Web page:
Google takes on the drug cartels

Google has decided to take on the drug barons, boldly going where the US government didn’t for decades.

Writing in its corporate bog, Google said that violent illicit networks represent a trillion-dollar problem that affects every society in the world and claims hundreds of thousands of lives each year.

The CIA, the FBI, Interpol and several full time armies and police forces have failed to dent the drugs lords but against all that, Google thinks it can help.

Last year Google ran a Summit Against Violent Extremism with former gang members, right-wing extremists, jihadists and militants as well as survivors of violent extremism. Among the many outcomes of the summit was a platform that the company established as a one-stop shop for tackling violent extremism through formers and survivors.

After this success stopped violent extremism dead in its tracks, Google thought about expanding its focus to include violent illicit networks such as narco-trafficking, human trafficking, organ harvesting and arms dealing.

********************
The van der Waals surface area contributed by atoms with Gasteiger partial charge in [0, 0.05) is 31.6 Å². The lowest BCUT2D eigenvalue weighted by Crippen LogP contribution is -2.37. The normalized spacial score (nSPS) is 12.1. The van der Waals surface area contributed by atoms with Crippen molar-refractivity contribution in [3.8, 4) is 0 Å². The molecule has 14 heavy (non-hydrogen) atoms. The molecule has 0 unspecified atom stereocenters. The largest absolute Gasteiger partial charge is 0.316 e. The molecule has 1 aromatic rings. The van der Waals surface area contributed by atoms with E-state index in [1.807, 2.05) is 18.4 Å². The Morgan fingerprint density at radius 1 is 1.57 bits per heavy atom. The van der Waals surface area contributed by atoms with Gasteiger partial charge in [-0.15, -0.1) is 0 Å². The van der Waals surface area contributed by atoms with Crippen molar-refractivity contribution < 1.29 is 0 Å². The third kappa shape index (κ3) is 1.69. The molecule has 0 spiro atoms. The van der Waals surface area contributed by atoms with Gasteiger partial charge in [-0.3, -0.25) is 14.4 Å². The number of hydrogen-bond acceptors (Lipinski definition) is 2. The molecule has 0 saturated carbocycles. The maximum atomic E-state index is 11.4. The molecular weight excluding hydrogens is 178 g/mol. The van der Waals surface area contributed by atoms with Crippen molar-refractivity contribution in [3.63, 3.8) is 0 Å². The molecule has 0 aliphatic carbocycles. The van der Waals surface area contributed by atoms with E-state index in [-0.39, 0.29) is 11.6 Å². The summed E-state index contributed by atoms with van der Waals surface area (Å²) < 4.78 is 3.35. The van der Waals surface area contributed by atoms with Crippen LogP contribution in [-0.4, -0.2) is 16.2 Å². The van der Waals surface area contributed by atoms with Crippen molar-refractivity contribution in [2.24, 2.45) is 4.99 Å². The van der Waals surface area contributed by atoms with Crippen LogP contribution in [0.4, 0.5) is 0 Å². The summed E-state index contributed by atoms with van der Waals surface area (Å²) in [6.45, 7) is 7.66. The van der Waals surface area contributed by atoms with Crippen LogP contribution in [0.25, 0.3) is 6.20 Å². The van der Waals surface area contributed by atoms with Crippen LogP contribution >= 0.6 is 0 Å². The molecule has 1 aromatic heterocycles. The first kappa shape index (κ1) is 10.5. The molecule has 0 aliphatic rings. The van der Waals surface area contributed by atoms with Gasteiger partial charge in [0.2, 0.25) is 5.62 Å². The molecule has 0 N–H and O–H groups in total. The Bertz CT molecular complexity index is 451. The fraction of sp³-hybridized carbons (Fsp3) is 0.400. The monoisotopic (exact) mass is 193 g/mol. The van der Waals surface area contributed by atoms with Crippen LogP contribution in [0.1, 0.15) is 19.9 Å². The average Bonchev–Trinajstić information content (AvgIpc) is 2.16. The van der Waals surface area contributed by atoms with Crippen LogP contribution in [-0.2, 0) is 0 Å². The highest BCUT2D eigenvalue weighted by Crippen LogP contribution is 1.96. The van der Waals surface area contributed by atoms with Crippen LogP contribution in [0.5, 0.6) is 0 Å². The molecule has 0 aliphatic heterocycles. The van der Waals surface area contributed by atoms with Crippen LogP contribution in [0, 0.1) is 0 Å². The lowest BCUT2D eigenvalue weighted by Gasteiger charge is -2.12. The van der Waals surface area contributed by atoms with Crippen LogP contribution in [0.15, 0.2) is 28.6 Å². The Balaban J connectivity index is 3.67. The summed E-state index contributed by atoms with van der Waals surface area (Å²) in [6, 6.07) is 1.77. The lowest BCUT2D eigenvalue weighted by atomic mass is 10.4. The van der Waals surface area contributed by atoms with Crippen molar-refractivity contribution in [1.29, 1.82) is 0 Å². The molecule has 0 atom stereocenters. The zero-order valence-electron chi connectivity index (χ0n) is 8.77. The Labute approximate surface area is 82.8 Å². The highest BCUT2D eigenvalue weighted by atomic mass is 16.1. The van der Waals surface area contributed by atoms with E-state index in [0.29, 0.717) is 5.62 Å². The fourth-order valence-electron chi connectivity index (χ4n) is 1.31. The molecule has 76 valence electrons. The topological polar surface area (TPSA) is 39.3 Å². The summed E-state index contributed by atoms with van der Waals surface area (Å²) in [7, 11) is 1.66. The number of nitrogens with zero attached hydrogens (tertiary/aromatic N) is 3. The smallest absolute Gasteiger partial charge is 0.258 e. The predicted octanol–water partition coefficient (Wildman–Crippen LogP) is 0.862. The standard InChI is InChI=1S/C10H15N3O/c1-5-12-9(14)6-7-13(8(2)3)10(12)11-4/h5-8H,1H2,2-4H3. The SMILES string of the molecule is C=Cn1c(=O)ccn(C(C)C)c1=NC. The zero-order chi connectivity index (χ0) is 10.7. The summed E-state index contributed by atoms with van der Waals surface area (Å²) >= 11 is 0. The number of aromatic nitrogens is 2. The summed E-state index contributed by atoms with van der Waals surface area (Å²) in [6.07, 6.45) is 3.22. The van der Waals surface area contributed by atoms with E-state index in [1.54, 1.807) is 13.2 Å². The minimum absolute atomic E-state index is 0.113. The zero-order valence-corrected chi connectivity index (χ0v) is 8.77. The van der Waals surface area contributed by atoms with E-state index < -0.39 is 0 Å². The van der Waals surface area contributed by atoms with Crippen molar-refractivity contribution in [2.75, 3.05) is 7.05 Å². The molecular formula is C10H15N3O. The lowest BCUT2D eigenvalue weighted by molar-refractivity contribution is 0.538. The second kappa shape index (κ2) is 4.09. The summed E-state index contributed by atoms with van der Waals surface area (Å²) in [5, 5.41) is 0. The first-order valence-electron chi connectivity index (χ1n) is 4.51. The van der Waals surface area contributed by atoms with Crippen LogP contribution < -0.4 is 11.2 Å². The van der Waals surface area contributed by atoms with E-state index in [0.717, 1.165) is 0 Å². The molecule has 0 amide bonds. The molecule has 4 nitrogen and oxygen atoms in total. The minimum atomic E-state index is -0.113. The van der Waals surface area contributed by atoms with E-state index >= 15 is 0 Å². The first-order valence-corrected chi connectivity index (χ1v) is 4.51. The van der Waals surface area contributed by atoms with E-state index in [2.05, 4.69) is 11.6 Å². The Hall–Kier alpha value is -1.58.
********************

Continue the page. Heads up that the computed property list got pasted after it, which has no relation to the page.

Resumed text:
It said that technology has the power to expose and dismantle global criminal networks, which depend on secrecy and discretion in order to function.

Of course the problem is that the moment these types are exposed they tend to start cutting the heads off people and continuing on their normal business.

So Google feels it is time to bring up the big guns and organise another conference.

Today it is convening Illicit Networks: Forces in Opposition in Los Angeles.

A spokesGoogle said that the conference will bring together survivors of organ trafficking, sex trafficking and forced labor to government officials, dozens of engineers, tech leaders and product managers from Google.

The idea is to find ways that technology can be used to expose and disrupt these networks as a whole—and to put some of these ideas into practice.